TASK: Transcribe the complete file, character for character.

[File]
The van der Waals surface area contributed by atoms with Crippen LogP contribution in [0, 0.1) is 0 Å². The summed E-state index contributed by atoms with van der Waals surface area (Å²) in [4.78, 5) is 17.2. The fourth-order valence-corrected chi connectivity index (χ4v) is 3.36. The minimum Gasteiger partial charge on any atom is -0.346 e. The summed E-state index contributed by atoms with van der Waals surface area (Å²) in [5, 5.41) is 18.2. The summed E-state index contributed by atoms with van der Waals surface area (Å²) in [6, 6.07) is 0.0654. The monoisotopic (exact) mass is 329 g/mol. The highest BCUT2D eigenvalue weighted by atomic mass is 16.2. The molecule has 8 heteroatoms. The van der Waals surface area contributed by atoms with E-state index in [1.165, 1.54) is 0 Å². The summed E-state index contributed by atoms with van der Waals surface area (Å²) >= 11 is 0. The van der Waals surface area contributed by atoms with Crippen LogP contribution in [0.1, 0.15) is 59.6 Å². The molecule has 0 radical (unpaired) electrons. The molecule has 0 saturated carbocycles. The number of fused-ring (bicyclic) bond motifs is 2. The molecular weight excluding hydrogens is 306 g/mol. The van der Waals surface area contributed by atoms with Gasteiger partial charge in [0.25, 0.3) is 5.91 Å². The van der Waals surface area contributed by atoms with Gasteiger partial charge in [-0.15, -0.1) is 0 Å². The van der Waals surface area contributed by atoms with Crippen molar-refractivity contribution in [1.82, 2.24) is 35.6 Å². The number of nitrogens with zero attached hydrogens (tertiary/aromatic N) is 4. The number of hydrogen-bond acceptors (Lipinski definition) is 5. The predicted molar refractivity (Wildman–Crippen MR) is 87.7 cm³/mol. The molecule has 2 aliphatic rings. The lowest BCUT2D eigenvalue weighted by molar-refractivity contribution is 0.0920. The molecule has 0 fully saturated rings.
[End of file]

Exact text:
The van der Waals surface area contributed by atoms with Crippen LogP contribution in [0, 0.1) is 0 Å². The summed E-state index contributed by atoms with van der Waals surface area (Å²) in [4.78, 5) is 17.2. The fourth-order valence-corrected chi connectivity index (χ4v) is 3.36. The minimum Gasteiger partial charge on any atom is -0.346 e. The summed E-state index contributed by atoms with van der Waals surface area (Å²) in [5, 5.41) is 18.2. The summed E-state index contributed by atoms with van der Waals surface area (Å²) in [6, 6.07) is 0.0654. The monoisotopic (exact) mass is 329 g/mol. The highest BCUT2D eigenvalue weighted by atomic mass is 16.2. The molecule has 8 heteroatoms. The van der Waals surface area contributed by atoms with E-state index in [1.165, 1.54) is 0 Å². The summed E-state index contributed by atoms with van der Waals surface area (Å²) >= 11 is 0. The van der Waals surface area contributed by atoms with Crippen LogP contribution in [0.1, 0.15) is 59.6 Å². The molecule has 0 radical (unpaired) electrons. The molecule has 0 saturated carbocycles. The number of fused-ring (bicyclic) bond motifs is 2. The molecular weight excluding hydrogens is 306 g/mol. The van der Waals surface area contributed by atoms with Gasteiger partial charge in [0.25, 0.3) is 5.91 Å². The van der Waals surface area contributed by atoms with Gasteiger partial charge in [-0.15, -0.1) is 0 Å². The van der Waals surface area contributed by atoms with Crippen molar-refractivity contribution in [1.82, 2.24) is 35.6 Å². The number of nitrogens with zero attached hydrogens (tertiary/aromatic N) is 4. The number of hydrogen-bond acceptors (Lipinski definition) is 5. The predicted molar refractivity (Wildman–Crippen MR) is 87.7 cm³/mol. The molecule has 2 aliphatic rings. The lowest BCUT2D eigenvalue weighted by molar-refractivity contribution is 0.0920. The molecule has 0 fully saturated rings.